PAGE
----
The communities minister outlined a clause ensuring that CIL regulations will include a 100 per cent exemption where the liable party is a "relevant charity in England and Wales". Around 70 per cent of housing associations have some charitable status.
Andrews also confirmed that the other 30 per cent of providers will pay a "significantly reduced rate". The move comes after intense lobbying from the National Housing Federation (NHF).
Lord Best tabled an amendment asking for affordable housing provision through section 106 agreements to take priority over CIL charges (Planning, 24 October, p1). Andrews confirmed last week that CIL revenue would be used to top up shortfalls in affordable contributions.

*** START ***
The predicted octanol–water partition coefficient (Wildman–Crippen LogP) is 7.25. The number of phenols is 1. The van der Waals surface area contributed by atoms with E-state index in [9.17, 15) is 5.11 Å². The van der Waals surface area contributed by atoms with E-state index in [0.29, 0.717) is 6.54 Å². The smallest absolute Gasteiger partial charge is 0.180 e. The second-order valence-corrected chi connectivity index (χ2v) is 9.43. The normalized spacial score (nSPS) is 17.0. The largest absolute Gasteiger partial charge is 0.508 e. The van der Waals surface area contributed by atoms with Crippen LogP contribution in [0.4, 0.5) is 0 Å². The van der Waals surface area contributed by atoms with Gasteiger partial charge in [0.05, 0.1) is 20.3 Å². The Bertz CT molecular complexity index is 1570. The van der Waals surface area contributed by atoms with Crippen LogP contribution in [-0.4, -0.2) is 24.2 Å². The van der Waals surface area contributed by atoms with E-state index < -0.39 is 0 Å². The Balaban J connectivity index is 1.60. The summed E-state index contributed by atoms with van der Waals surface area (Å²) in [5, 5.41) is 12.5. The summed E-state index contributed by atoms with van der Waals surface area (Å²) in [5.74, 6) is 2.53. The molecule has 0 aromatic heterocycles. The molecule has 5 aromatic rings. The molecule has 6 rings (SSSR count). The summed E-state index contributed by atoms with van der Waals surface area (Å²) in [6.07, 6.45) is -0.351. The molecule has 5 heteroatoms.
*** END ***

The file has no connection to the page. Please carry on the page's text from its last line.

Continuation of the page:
An NHF spokesman said: "We have been lobbying for CIL exemption for housing associations since the bill was introduced. In the current financial crisis, it will help provide even more affordable homes."
The Lords also won an amendment to require the CIL regulations to go before parliament for a 60-day period. During that time, either house may call for a debate or pass a resolution, giving the Lords a say in the framing of regulations. But this could be overturned when the Commons considers the Lords amendments on Monday.